# Transfer function from poles and zeros

If we know that a filter (or a system) has two poles at 20 GHz and one zero at 15 GHz, then how do you write the transfer function $$H(s)$$ for such a system?

I am wondering why sometimes the poles and zeros are given in Hz and other times as complex numbers?

• Trying to narrow down your question: Do you know what a pole and a zero is in terms of a polynomial (or a fraction of polyomials)? What you're essentially asking what the $s$ in a Laplace or the $\omega$ or $f$ in a Fourier transform mean, and that's actually quite an invitation to write a book! – Marcus Müller Feb 27 at 18:48

You must remember that $$s=j\omega$$ and that $$\omega=2\pi f$$ and the transfer function is:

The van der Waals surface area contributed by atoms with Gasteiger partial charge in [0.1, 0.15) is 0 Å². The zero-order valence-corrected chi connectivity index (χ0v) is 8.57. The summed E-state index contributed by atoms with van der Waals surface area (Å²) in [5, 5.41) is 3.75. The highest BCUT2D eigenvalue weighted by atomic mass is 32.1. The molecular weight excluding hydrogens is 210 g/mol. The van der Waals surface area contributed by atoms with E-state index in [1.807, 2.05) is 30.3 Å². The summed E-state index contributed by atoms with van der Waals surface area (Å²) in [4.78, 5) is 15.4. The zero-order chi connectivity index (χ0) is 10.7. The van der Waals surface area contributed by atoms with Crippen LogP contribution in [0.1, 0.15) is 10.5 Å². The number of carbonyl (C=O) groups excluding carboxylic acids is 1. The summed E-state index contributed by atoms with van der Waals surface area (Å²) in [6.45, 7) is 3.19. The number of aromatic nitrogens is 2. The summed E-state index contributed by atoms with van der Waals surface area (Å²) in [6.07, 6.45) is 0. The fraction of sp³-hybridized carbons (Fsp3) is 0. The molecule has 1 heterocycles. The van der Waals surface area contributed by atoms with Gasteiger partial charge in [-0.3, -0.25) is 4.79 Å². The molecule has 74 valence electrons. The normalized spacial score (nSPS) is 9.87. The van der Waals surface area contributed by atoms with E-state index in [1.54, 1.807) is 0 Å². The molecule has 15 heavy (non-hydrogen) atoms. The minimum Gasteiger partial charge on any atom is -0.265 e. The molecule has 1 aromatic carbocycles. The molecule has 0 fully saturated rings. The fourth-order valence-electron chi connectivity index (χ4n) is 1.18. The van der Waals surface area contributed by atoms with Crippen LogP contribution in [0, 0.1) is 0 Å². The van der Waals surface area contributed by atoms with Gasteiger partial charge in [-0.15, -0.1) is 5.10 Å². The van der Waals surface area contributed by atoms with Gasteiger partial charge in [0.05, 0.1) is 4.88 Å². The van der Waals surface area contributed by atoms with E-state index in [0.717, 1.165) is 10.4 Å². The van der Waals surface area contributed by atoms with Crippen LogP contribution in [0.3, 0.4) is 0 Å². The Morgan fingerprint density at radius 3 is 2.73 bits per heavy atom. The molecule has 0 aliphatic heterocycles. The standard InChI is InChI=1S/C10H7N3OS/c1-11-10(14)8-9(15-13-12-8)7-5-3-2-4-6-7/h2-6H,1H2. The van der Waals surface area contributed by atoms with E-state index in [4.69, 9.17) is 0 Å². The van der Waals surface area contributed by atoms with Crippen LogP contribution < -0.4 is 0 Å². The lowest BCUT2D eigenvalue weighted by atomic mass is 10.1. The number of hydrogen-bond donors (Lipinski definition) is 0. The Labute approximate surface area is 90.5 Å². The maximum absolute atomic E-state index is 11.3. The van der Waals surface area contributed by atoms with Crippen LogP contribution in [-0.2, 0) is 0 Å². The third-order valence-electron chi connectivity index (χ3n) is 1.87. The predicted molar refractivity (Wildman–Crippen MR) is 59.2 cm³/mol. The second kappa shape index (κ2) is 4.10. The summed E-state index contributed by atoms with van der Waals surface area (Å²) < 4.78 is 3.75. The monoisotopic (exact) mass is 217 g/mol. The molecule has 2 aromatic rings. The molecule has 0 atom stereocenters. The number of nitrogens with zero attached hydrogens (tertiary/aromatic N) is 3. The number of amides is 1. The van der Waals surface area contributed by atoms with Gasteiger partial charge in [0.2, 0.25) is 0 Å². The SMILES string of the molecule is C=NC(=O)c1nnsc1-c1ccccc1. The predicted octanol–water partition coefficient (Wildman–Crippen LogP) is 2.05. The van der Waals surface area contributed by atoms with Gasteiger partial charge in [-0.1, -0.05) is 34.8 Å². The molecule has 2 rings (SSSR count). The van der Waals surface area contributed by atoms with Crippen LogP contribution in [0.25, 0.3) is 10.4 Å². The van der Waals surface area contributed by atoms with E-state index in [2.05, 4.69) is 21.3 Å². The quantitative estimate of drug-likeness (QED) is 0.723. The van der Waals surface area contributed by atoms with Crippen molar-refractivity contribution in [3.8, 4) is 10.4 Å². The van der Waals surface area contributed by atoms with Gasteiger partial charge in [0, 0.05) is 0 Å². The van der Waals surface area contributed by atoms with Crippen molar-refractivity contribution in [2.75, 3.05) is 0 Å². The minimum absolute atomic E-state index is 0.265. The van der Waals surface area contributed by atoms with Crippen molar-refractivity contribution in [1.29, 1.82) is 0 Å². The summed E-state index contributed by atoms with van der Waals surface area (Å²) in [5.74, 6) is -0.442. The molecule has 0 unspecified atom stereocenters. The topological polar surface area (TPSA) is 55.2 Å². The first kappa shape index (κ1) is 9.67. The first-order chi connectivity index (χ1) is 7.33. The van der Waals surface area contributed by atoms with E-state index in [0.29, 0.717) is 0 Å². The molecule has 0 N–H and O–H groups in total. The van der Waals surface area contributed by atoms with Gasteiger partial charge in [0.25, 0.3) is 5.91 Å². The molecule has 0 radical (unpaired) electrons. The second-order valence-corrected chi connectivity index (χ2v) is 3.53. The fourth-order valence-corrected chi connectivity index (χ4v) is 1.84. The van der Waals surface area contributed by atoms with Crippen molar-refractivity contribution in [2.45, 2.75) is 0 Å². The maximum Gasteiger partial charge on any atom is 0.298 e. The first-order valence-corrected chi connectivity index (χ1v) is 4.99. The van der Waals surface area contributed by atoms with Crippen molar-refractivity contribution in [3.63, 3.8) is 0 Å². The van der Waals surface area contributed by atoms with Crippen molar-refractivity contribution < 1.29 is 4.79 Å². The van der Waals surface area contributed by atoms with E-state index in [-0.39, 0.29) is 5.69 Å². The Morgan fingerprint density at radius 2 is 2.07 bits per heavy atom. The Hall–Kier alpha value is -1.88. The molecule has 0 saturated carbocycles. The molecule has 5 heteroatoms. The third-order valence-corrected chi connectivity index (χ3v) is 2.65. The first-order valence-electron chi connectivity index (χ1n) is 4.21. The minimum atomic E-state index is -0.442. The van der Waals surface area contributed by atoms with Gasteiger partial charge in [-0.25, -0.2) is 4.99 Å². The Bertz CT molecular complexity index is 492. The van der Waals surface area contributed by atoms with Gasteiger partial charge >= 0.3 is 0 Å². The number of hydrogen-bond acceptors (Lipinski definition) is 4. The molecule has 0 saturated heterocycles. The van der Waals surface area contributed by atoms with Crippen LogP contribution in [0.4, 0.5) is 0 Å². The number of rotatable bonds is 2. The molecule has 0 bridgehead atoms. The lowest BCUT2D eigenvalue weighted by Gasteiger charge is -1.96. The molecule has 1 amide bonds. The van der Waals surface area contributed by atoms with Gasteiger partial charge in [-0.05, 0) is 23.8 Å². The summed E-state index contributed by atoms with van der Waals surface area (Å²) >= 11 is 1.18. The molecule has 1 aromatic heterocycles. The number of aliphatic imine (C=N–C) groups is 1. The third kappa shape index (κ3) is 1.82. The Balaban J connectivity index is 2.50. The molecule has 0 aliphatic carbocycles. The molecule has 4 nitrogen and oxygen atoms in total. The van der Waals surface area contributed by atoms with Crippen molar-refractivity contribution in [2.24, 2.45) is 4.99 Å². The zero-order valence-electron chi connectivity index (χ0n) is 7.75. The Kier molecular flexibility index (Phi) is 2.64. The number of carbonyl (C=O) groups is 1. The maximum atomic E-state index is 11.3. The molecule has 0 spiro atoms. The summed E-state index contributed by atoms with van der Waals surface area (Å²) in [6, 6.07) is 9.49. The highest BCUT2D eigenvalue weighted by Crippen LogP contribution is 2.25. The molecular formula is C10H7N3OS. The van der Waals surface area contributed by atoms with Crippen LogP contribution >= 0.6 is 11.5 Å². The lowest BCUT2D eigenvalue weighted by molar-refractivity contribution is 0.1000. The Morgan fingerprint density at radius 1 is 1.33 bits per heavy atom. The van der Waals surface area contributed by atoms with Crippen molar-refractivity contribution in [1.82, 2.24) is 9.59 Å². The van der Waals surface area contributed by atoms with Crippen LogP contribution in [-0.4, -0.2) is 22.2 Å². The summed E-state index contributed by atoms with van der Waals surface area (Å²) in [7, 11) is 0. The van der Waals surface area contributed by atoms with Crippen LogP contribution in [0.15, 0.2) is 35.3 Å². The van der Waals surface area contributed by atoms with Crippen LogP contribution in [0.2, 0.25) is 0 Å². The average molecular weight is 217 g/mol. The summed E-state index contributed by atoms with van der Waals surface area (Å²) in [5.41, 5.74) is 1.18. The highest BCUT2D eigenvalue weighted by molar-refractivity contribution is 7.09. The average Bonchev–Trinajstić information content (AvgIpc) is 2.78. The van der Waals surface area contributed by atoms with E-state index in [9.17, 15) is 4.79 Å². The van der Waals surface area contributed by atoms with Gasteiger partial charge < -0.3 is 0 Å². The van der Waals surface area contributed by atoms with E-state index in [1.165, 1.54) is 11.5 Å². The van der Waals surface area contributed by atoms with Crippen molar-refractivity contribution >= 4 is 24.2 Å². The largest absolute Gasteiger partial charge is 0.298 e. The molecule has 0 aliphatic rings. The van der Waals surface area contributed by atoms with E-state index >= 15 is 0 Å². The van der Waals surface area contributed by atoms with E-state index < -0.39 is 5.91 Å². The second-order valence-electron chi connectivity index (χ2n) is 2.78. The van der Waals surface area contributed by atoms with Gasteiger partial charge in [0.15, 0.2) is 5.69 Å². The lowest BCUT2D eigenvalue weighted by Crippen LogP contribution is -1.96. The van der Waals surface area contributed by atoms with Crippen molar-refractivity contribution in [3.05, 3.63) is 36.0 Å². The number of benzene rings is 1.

$$H(s)={\prod_n (s-z_n)}/{\prod_m(s-p_m)}$$
Where $$z$$ and $$p$$ are the zeros and poles respectively. Then you just need to adapt to your case.
• The sums in your formula for $H(s)$ should be products. – Matt L. Feb 28 at 8:37
• Yes, you are right. I am aware of this general formula, but my question was about the details of fitting those poles and zeros given in GHz into the H(s) equation. Should I write it as $H(s) = \frac{(s−15e9)}{(s−20e9)(s−20e9)}$ or should I write it as $H(s) = \frac{(s−j*15e9)}{(s−j*20e9)(s−j*20e9)}$ or $H(s) =\frac{(s−j 2 \pi *15e9)}{(s−j 2 \pi * 20e9)(s−j 2 \pi * 20e9)}$ – shampar Feb 28 at 20:04